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It’s a great contract . . .
NFL.com’s Tom Pelissero and Ian Rapoport announced that Quinnen Williams and the Jets have agreed on a contract that will pay him $96 million over four years with $66 million in guarantees. It was a photo finish by the two NFL insiders, getting the story at the exact same second.
What an incredible job by Williams’ agent Nicole Lynn, who got the player $7 million more in guarantees than Jeffrey Simmons got on Tennessee, and Williams isn’t a better player.
And that isn’t an attack of Williams. Both Simmons and Williams are both really, really good, I just think they are on the same level, unless your evaluation of defensive tackles starts and ends with interior pass rushing.
You can’t run up the middle on Tennessee.
“Williams, who is coming off his first All-Pro season in 2022, has emerged as one of the top disruptors in the NFL, collecting 27.5 sacks, 33 tackles for loss, four forced fumbles, two fumble recoveries and 11 passes defensed in four seasons,” wrote NFL.com after the signing.
Think about that 27.5 career sack total for a second.
That is over four seasons.
12 came this past season, so that means, in his first three years, he averaged 5.17 sacks per season. Is that dominating? We leave that for you to decide.
Some might argue that Williams got that monster contract based on one dominant season as a pass rusher.
His run defense has always been middling. Man, did the Jets give up a lot of big runs up the middle the last few years. Obviously not all on him, but some of it is. He often gets engulfed by guards and centers since he’s a little undersized.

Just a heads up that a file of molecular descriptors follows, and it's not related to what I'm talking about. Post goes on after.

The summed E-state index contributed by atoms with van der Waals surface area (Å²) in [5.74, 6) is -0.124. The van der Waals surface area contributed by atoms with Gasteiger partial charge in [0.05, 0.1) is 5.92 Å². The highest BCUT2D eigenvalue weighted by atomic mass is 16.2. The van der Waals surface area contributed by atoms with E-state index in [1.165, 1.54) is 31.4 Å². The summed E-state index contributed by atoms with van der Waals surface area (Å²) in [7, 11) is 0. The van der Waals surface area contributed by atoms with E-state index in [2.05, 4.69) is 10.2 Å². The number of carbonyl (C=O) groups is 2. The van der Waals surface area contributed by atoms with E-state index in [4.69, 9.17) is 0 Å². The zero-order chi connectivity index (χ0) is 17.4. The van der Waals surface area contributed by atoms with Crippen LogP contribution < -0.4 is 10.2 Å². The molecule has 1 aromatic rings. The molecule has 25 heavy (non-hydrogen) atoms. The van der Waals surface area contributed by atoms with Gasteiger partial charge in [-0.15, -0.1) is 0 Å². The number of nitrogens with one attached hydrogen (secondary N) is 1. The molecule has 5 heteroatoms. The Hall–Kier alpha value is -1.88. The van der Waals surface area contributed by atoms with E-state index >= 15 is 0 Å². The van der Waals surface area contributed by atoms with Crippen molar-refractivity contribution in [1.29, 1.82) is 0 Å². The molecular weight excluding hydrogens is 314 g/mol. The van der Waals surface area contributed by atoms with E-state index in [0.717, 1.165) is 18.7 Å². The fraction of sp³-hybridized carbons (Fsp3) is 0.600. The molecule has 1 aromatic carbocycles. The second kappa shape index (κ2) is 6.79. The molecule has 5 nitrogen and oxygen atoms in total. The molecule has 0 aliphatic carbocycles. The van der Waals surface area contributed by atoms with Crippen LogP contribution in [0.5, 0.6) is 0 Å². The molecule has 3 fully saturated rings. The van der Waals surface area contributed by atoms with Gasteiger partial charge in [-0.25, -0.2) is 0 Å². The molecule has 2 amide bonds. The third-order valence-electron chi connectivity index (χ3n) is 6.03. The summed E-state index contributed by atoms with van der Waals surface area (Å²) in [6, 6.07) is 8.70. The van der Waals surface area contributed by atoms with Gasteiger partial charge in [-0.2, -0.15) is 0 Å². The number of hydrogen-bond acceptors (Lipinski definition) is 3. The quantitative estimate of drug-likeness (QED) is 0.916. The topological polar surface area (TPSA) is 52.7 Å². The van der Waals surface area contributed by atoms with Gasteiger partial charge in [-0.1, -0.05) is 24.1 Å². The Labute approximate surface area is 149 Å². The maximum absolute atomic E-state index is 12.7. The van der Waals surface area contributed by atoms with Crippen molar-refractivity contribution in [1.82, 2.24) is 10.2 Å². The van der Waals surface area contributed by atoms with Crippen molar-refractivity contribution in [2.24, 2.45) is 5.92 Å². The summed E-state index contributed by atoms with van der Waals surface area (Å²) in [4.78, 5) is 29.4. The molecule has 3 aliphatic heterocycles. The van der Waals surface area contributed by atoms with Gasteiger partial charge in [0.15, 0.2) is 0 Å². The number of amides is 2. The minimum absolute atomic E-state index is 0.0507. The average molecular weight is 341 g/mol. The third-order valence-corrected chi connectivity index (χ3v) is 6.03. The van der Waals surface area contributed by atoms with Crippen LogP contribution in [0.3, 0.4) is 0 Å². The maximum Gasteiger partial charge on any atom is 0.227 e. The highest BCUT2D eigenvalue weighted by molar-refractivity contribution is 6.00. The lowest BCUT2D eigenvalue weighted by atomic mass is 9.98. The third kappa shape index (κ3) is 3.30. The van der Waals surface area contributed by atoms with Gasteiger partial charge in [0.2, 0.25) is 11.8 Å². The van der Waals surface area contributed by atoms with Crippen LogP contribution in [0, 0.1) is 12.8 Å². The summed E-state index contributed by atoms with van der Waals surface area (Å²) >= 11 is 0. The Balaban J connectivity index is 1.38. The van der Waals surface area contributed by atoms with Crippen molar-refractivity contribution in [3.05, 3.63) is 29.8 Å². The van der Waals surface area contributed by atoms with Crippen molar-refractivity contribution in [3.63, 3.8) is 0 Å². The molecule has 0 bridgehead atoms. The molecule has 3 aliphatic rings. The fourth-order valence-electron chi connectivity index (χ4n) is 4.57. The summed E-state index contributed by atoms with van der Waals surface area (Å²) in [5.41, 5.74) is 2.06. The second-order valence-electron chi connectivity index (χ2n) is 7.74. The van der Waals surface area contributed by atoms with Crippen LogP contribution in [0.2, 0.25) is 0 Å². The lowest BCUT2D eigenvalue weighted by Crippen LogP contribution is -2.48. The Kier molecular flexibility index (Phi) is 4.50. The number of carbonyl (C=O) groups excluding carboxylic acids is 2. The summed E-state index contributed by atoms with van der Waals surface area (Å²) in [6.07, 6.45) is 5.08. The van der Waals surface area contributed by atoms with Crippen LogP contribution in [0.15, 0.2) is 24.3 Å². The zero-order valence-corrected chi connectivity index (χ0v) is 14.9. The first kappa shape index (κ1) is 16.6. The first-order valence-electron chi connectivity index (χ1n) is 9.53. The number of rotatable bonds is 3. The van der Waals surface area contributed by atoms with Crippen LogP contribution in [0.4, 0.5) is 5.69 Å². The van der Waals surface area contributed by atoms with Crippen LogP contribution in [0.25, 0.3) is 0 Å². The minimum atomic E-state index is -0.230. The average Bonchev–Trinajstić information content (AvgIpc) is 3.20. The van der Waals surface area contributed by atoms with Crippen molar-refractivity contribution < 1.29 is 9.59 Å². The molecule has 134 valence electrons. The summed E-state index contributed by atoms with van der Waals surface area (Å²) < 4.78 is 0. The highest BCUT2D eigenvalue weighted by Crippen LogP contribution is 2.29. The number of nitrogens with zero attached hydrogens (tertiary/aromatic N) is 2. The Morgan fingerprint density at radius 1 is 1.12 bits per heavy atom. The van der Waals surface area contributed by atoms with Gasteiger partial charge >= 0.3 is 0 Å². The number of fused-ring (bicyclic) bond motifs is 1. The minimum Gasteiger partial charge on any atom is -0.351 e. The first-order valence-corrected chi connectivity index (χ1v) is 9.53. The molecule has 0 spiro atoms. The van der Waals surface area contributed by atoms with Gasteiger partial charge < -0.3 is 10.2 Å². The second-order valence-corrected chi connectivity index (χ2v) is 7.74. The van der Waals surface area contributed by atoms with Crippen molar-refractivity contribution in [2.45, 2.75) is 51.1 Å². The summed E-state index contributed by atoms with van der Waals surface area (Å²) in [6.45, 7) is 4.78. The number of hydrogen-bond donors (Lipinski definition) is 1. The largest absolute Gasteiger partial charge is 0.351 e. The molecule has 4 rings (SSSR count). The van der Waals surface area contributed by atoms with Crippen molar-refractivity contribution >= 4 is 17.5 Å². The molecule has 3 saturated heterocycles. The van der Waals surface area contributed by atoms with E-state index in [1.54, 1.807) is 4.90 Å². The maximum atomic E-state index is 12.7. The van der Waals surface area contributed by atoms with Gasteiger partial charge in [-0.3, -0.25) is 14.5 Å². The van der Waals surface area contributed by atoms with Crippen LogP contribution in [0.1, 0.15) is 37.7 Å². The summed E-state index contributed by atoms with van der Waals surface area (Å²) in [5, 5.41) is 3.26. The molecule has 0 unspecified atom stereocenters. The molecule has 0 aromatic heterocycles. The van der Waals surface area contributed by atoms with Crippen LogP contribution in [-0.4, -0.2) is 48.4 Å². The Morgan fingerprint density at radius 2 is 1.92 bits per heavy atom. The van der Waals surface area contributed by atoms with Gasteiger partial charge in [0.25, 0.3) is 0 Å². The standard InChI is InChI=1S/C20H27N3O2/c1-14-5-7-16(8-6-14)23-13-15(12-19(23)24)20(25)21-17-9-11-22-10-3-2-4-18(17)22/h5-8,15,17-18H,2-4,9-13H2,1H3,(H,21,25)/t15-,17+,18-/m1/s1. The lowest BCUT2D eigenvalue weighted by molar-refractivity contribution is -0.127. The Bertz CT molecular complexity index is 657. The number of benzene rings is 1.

It’s a risky deal because Williams gets dinged a lot, perhaps due to not having that thick build, that body armour, like the Simmons, Daron Payne and Dexter Lawrence types. Payne and Lawrence also got paid this off-season, and Williams deal beat their deals by $6-7 million in guarantees.
Maybe one reason for the profligate deal was this factor, which the media points out ad infinitum:
“Quinnen Williams now is the first Jets’ player selected in round one to sign a second contract with the organization since Muhammad Wilkerson, whom they picked in 2011. No Jets players selected in the first round from 2012-2018 had signed second contracts with the team,” tweeted Adam Schefter.
Williams also brought this up in his press conference at the end of last season, which was a little awkward. Never heard a player bring up something like that. They usually leave that to their agent.
But that should have not played any role in what the Jets paid Williams. There were a lot of different regimes during that period, so when you have regime change, they aren’t always going to re-sign picks from the previous regime. Also, the reason they are previous regimes is they didn’t draft well, in part leading to their departures.
So that talking point about not re-signing first-round picks is a little misleading and isn’t a reason to overpay, and it might have have nothing to do with it.
The bottom line is, Lynn won the negotiation.
And good for Quinnen and his family. They have been through a lot over the years, and now they are set for life.
July 13, 2023
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